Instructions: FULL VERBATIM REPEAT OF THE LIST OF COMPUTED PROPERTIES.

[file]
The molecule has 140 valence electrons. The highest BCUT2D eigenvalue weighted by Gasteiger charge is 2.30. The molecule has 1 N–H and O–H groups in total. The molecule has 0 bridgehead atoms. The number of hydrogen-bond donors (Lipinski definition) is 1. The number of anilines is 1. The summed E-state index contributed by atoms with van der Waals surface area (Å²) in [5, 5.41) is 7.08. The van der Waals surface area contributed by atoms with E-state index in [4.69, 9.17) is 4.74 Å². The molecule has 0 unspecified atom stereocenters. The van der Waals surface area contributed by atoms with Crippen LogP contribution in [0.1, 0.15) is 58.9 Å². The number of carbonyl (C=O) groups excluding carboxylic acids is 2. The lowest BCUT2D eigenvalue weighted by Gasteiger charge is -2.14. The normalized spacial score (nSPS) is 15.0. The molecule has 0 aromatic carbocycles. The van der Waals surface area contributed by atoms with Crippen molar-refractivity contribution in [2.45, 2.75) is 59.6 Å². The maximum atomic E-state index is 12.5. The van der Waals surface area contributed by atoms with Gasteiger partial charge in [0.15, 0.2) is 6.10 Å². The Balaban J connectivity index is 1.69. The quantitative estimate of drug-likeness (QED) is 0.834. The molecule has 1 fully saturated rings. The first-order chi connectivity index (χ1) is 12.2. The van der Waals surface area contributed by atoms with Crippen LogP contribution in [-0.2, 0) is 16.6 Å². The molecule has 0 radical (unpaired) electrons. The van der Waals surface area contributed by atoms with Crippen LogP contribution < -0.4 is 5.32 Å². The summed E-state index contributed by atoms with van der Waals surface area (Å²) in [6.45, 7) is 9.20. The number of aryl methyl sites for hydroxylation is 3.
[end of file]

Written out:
The molecule has 140 valence electrons. The highest BCUT2D eigenvalue weighted by Gasteiger charge is 2.30. The molecule has 1 N–H and O–H groups in total. The molecule has 0 bridgehead atoms. The number of hydrogen-bond donors (Lipinski definition) is 1. The number of anilines is 1. The summed E-state index contributed by atoms with van der Waals surface area (Å²) in [5, 5.41) is 7.08. The van der Waals surface area contributed by atoms with E-state index in [4.69, 9.17) is 4.74 Å². The molecule has 0 unspecified atom stereocenters. The van der Waals surface area contributed by atoms with Crippen LogP contribution in [0.1, 0.15) is 58.9 Å². The number of carbonyl (C=O) groups excluding carboxylic acids is 2. The lowest BCUT2D eigenvalue weighted by Gasteiger charge is -2.14. The normalized spacial score (nSPS) is 15.0. The molecule has 0 aromatic carbocycles. The van der Waals surface area contributed by atoms with Crippen molar-refractivity contribution in [2.45, 2.75) is 59.6 Å². The maximum atomic E-state index is 12.5. The van der Waals surface area contributed by atoms with Gasteiger partial charge in [0.15, 0.2) is 6.10 Å². The Balaban J connectivity index is 1.69. The quantitative estimate of drug-likeness (QED) is 0.834. The molecule has 1 fully saturated rings. The first-order chi connectivity index (χ1) is 12.2. The van der Waals surface area contributed by atoms with Crippen LogP contribution in [-0.2, 0) is 16.6 Å². The molecule has 0 radical (unpaired) electrons. The van der Waals surface area contributed by atoms with Crippen LogP contribution < -0.4 is 5.32 Å². The summed E-state index contributed by atoms with van der Waals surface area (Å²) in [6.45, 7) is 9.20. The number of aryl methyl sites for hydroxylation is 3.